In his concurrence in Bruen, Justice Kavanaugh echoes Heller's and McDonald's assurances that “[n]othing in our opinion should be taken to cast doubt on longstanding prohibitions on the possession of firearms by felons.” Id. at 2162 (Kavanaugh, J., concurring). To be sure, the language in Heller and McDonald to which Justice Kavanaugh cites is merely dicta. And, Kavanaugh's concurrence is merely persuasive. But, although this Court is “not bound by dicta or separate opinions of the Supreme Court[,]” Myers v. Loudoun Cnty. Pub. Sch., 418 F.3d 395, 406 (4th Cir. 2005), it should “give great weight to Supreme Court dicta,” N.L.R.B. v. Bluefield Hosp. Co., LLC, 821 F.3d 534, 541 n.6 (4th Cir. 2016).
This Court “cannot simply override a legal pronouncement endorsed by a majority of the Supreme Court, particularly when the supposed dicta is recent and not enfeebled by later statements.” Hengle v. Treppa, 19 F.4th 324, 347 (4th Cir. 2021) (internal quotation marks and alterations omitted); see also Manning v. Caldwell for City of Roanoke, 930 F.3d 264, 282 (4th Cir. 2019) (explaining courts must give deference to dicta and separate opinions of the Supreme Court because “[r]espect for the rule of law demands nothing less: lower courts grappling with complex legal questions of first impression must give due weight to guidance from the Supreme Court, so as to ensure the consistent and uniform development and application of the law.”).
To recap, similar discussion regarding felon-in-possession and comparable statutes appears in three different opinions: Heller, McDonald, and Bruen. By distinguishing non-law-abiding citizens from law-abiding ones, the dicta in Heller and McDonald clarifies the bounds of the plain text of the Second Amendment. This, coupled with the majority's focus in Bruen on the Second Amendment rights of “law-abiding citizens” throughout the opinion convinces this Court that the Supreme Court would conclude that these statutes fail to infringe on any Second Amendment rights. See Bruen, 142 S.Ct. at 2134 (“It is undisputed that petitioners Koch and Nash-two ordinary, law-abiding, adult citizens-are part of ‘the people' whom the Second Amendment protects”); id. at 2156 (“New York's proper-cause requirement violates the Fourteenth Amendment in that it prevents law-abiding citizens with ordinary self-defense needs from exercising their right to keep and bear arms.”). The Court has found no contradictory authority.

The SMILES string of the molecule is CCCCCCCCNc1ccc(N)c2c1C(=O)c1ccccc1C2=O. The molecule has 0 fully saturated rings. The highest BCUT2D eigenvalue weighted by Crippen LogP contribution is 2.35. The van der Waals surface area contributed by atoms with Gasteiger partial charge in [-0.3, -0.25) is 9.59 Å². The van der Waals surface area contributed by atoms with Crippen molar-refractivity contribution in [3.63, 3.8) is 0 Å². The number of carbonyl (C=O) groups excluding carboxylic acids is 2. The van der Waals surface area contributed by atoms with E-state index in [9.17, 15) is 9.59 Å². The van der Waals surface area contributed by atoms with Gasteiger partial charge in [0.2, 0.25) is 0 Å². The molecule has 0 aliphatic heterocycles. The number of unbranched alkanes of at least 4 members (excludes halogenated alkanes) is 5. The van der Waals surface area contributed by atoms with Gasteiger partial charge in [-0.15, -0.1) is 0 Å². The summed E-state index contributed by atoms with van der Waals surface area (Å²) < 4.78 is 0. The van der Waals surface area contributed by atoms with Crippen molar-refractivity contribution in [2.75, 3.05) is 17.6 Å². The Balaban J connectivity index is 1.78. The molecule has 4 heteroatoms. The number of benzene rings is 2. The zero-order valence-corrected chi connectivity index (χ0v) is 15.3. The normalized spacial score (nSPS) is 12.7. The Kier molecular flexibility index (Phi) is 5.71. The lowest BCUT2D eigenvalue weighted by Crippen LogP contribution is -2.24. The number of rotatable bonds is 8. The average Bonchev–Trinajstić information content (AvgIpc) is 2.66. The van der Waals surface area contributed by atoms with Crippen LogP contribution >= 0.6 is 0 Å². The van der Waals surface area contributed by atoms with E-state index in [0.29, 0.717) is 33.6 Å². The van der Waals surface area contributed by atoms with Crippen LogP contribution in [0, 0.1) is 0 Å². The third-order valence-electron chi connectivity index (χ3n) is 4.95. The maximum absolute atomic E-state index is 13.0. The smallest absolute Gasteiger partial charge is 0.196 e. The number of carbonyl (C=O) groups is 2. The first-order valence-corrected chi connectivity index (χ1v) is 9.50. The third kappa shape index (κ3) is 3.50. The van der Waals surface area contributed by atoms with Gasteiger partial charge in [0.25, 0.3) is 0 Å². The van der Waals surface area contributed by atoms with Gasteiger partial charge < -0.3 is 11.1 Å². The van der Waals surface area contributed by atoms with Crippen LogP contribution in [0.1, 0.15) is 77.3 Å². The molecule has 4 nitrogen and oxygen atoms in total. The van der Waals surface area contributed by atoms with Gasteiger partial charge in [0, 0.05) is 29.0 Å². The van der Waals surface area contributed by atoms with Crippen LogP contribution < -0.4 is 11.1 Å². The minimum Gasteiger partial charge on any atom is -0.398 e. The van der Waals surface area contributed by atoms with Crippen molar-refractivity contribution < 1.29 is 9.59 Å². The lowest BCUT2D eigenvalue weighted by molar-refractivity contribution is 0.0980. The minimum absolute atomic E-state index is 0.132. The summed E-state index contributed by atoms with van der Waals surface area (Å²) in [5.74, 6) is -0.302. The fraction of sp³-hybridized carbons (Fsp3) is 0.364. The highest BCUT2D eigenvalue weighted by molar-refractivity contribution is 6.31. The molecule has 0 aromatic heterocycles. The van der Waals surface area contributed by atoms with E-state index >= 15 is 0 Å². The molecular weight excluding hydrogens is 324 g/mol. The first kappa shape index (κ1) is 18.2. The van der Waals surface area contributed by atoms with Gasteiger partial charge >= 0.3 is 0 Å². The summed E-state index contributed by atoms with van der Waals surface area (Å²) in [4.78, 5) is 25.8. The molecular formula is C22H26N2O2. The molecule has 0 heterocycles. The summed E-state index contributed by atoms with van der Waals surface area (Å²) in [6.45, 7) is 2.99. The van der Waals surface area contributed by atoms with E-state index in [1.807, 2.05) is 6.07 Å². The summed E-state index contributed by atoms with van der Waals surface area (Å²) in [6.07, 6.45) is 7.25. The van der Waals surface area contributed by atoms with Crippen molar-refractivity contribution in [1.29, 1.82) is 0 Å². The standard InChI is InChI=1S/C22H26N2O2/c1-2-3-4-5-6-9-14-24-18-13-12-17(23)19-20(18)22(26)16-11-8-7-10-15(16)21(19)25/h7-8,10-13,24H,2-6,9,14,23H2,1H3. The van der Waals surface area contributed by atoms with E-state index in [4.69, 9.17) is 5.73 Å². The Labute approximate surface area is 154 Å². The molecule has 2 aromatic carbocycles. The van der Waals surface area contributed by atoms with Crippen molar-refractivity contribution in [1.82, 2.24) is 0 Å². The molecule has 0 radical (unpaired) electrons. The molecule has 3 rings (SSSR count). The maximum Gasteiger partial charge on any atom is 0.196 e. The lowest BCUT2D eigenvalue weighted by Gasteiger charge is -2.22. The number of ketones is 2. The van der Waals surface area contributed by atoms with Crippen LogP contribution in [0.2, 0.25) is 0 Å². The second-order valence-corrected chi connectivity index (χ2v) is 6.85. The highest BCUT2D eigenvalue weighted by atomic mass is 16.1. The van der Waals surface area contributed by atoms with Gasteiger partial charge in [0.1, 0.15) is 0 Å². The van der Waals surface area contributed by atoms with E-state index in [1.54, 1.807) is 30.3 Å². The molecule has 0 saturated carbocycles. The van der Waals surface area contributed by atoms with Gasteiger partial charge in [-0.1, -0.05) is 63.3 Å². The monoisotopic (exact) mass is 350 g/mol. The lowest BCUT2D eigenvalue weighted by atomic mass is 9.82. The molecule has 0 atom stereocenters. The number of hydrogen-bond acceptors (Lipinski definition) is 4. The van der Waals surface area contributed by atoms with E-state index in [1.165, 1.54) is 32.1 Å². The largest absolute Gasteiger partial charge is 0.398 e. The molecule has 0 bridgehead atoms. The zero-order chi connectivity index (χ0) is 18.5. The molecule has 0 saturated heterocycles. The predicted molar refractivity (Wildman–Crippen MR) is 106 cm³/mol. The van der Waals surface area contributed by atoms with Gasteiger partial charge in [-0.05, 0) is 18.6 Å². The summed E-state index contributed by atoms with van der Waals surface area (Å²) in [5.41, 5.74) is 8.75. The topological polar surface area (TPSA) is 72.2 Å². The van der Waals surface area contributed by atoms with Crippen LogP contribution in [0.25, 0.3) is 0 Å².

For these reasons, the Court denied the motion as to Ingram's Section 922(g) felon-inpossession charges. And, although the Supreme Court cases explained above fail to explicitly mention Section 924(c), the rationale also applies to that statute in equal or greater measure. Heller and its progeny emphasize that the enumerated list “presumptively lawful” regulatory measures is inexhaustive. Heller, 554 U.S. at 627 n.26. Therefore, because it prohibits the use of firearms by non-law-abiding citizens for unlawful purposes, such conduct is also unprotected by the Second Amendment. The Court thus denied the motion to dismiss as to those counts as well.
Wherefore, based on the foregoing discussion and analysis, it is the judgment of the Court Ingram's motion to dismiss, ECF No. 1606, is DENIED.
IT IS SO ORDERED.